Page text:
Twisted and wry, The Love Witch is a freaky and off-beat motion picture from writer/director Anna Biller.
Elaine is a beautiful young witch who is determined to find a man who’ll love her. She conjures up love potions in her apartment in order to seal the deals. However, the potions work a little too well and so she leaves a trail of victims in her wake. When a couple of detectives are hot on Elaine’s trail, The Love Witch fully lays bare its intelligent feminist commentary and proudly lurid heart.
Aesthetically speaking, it’s one of the most pleasurable films I’ve ever seen. Every single scene is exquisitely detailed and colourful, but never to the point where it overwhelms the senses. It’s shot on 35mm film to give it that classical feel (you couldn’t be blamed for thinking this film is from the 60s). The compositions are perfect yet never showy – Biller is strikingly fluent in the language of cinema. Also, every prop was handcrafted by the director herself. The Love Witch, in between its bouts of strange cruelty, is as personal and warm as a hug.
Though the style is old, the intent is modern – the monster isn’t a mysterious succubus devil ripped from a 50s pulp novel, but a love-starved human being who’s tired of having her body used as a garbage can by men. The tragedy is that she uses “sex magic as a way to unlock love magic” and is always disappointed when the unflattering aspects of love come blubbering out of the heavily masculinised men’s mouth, eyes, and nose. “What a pussy,” she sneers in one of the film’s many unexpectedly gut busting moments. “Pooooor baby,” she drawls in another.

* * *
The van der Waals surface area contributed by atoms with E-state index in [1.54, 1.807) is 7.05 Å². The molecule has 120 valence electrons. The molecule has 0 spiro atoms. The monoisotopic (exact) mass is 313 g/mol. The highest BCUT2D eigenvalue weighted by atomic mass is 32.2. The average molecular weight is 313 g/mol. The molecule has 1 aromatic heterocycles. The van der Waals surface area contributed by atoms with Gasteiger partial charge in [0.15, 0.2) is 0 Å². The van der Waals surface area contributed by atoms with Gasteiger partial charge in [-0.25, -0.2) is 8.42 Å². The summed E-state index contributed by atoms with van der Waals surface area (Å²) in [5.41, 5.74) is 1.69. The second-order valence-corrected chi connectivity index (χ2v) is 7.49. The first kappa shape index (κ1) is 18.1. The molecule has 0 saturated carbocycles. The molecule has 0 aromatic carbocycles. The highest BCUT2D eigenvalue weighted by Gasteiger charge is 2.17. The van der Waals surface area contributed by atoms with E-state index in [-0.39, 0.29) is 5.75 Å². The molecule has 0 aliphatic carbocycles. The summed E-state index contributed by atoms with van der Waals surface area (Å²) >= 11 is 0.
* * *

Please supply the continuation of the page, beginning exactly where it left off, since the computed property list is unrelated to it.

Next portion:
Samantha Robinson gives a movie star worthy performance as Elaine. She’s reminiscent of the alluring sociopath ladies from old European films such as Catherine Deneuve in 1967’s Belle de Jour – mesmerising, bored, and terrifyingly unpredictable. Gian Keys as the detective on the case radiates a warmth and an old fashioned stoicism, which makes it that much funnier when he does or says manfully buffoonish things. They and every actor here gives a performance that fits the odd tone; a tone located somewhere between sincere melodrama and postmodern campy genre sendup.
The Love Witch runs at the briskest 120 minutes ever. This is because, despite its indulgence (not a criticism, Versailles is indulgent too), every single moment has clarity and purpose and flawlessly builds to the succeeding scene. Forget its sexy uniqueness and general oddness; structurally this is as solid as something as unsexy as a brick-house. And that’s what matters most of all.
Personally, this is my favourite so far of the films playing at Revelation Film Festival. See it and be rendered giddy with the purest joy that cinema has to offer.
The Love Witch is screening again on Friday the 15th and Sunday the 17th. For more information, session times, and links to ticket purchase for The Love Witch, visit Revelation’s website here.